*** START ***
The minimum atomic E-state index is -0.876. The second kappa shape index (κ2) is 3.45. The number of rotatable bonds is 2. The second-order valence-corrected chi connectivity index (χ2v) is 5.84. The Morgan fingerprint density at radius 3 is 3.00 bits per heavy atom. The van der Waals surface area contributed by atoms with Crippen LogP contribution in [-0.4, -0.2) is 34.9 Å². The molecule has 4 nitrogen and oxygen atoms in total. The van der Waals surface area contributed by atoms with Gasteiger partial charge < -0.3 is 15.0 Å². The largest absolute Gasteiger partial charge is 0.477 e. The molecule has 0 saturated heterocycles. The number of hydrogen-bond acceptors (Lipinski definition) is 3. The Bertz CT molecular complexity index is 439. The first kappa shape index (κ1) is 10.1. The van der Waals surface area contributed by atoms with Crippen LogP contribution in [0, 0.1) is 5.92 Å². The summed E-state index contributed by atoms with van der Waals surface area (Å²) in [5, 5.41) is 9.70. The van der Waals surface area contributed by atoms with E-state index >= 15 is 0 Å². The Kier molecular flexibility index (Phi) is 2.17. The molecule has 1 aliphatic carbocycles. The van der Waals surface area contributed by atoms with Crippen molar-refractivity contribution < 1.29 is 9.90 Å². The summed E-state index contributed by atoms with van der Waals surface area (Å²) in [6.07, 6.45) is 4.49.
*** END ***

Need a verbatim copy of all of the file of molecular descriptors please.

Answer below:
The minimum atomic E-state index is -0.876. The second kappa shape index (κ2) is 3.45. The number of rotatable bonds is 2. The second-order valence-corrected chi connectivity index (χ2v) is 5.84. The Morgan fingerprint density at radius 3 is 3.00 bits per heavy atom. The van der Waals surface area contributed by atoms with Crippen LogP contribution in [-0.4, -0.2) is 34.9 Å². The molecule has 4 nitrogen and oxygen atoms in total. The van der Waals surface area contributed by atoms with Gasteiger partial charge < -0.3 is 15.0 Å². The largest absolute Gasteiger partial charge is 0.477 e. The molecule has 0 saturated heterocycles. The number of hydrogen-bond acceptors (Lipinski definition) is 3. The Bertz CT molecular complexity index is 439. The first kappa shape index (κ1) is 10.1. The van der Waals surface area contributed by atoms with Crippen LogP contribution in [0, 0.1) is 5.92 Å². The summed E-state index contributed by atoms with van der Waals surface area (Å²) in [5, 5.41) is 9.70. The van der Waals surface area contributed by atoms with E-state index >= 15 is 0 Å². The Kier molecular flexibility index (Phi) is 2.17. The molecule has 1 aliphatic carbocycles. The van der Waals surface area contributed by atoms with Crippen molar-refractivity contribution < 1.29 is 9.90 Å². The summed E-state index contributed by atoms with van der Waals surface area (Å²) in [6.07, 6.45) is 4.49.